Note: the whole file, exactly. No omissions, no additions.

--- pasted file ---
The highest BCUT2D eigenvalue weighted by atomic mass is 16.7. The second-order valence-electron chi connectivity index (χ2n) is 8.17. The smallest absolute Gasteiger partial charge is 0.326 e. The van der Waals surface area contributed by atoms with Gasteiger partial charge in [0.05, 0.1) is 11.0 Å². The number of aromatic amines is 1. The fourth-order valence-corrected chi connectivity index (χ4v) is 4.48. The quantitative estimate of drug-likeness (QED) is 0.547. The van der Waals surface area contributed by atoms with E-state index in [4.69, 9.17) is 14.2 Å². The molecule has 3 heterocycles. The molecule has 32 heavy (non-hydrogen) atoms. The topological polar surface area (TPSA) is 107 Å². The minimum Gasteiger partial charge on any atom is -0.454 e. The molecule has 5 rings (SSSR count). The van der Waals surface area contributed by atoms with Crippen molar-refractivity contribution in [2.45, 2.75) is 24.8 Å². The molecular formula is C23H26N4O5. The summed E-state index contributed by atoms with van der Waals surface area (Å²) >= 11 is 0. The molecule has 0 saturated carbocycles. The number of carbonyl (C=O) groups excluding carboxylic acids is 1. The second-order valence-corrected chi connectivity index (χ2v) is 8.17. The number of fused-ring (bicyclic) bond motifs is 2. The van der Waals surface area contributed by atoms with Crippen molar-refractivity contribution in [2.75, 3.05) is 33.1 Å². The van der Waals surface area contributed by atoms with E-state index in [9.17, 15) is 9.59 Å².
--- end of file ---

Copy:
The highest BCUT2D eigenvalue weighted by atomic mass is 16.7. The second-order valence-electron chi connectivity index (χ2n) is 8.17. The smallest absolute Gasteiger partial charge is 0.326 e. The van der Waals surface area contributed by atoms with Gasteiger partial charge in [0.05, 0.1) is 11.0 Å². The number of aromatic amines is 1. The fourth-order valence-corrected chi connectivity index (χ4v) is 4.48. The quantitative estimate of drug-likeness (QED) is 0.547. The van der Waals surface area contributed by atoms with E-state index in [4.69, 9.17) is 14.2 Å². The molecule has 3 heterocycles. The molecule has 32 heavy (non-hydrogen) atoms. The topological polar surface area (TPSA) is 107 Å². The minimum Gasteiger partial charge on any atom is -0.454 e. The molecule has 5 rings (SSSR count). The van der Waals surface area contributed by atoms with Crippen molar-refractivity contribution in [2.45, 2.75) is 24.8 Å². The molecular formula is C23H26N4O5. The summed E-state index contributed by atoms with van der Waals surface area (Å²) >= 11 is 0. The molecule has 0 saturated carbocycles. The number of carbonyl (C=O) groups excluding carboxylic acids is 1. The second-order valence-corrected chi connectivity index (χ2v) is 8.17. The number of fused-ring (bicyclic) bond motifs is 2. The van der Waals surface area contributed by atoms with Crippen molar-refractivity contribution in [2.75, 3.05) is 33.1 Å². The van der Waals surface area contributed by atoms with E-state index in [9.17, 15) is 9.59 Å².